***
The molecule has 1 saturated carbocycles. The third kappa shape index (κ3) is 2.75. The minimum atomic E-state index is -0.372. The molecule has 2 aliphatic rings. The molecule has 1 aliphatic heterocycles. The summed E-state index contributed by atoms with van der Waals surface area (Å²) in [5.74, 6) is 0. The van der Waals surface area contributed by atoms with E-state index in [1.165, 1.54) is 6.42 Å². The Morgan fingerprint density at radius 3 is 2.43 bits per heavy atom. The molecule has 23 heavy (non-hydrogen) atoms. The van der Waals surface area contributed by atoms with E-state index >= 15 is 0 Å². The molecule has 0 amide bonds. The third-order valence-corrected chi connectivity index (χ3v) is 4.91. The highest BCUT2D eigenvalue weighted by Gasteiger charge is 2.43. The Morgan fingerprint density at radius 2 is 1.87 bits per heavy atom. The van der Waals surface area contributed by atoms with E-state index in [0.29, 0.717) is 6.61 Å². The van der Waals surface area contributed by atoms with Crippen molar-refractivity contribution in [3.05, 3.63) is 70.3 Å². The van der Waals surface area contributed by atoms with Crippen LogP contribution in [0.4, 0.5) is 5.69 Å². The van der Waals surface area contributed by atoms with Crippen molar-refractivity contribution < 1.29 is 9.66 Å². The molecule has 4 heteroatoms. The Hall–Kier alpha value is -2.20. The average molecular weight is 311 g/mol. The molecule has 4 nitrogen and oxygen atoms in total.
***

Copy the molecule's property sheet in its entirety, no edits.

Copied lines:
The molecule has 1 saturated carbocycles. The third kappa shape index (κ3) is 2.75. The minimum atomic E-state index is -0.372. The molecule has 2 aliphatic rings. The molecule has 1 aliphatic heterocycles. The summed E-state index contributed by atoms with van der Waals surface area (Å²) in [5.74, 6) is 0. The van der Waals surface area contributed by atoms with E-state index in [1.165, 1.54) is 6.42 Å². The Morgan fingerprint density at radius 3 is 2.43 bits per heavy atom. The molecule has 23 heavy (non-hydrogen) atoms. The van der Waals surface area contributed by atoms with E-state index >= 15 is 0 Å². The molecule has 0 amide bonds. The third-order valence-corrected chi connectivity index (χ3v) is 4.91. The highest BCUT2D eigenvalue weighted by Gasteiger charge is 2.43. The Morgan fingerprint density at radius 2 is 1.87 bits per heavy atom. The van der Waals surface area contributed by atoms with E-state index in [0.29, 0.717) is 6.61 Å². The van der Waals surface area contributed by atoms with Crippen molar-refractivity contribution in [3.05, 3.63) is 70.3 Å². The van der Waals surface area contributed by atoms with Crippen LogP contribution in [0.4, 0.5) is 5.69 Å². The van der Waals surface area contributed by atoms with Crippen molar-refractivity contribution < 1.29 is 9.66 Å². The molecule has 4 heteroatoms. The Hall–Kier alpha value is -2.20. The average molecular weight is 311 g/mol. The molecule has 4 nitrogen and oxygen atoms in total.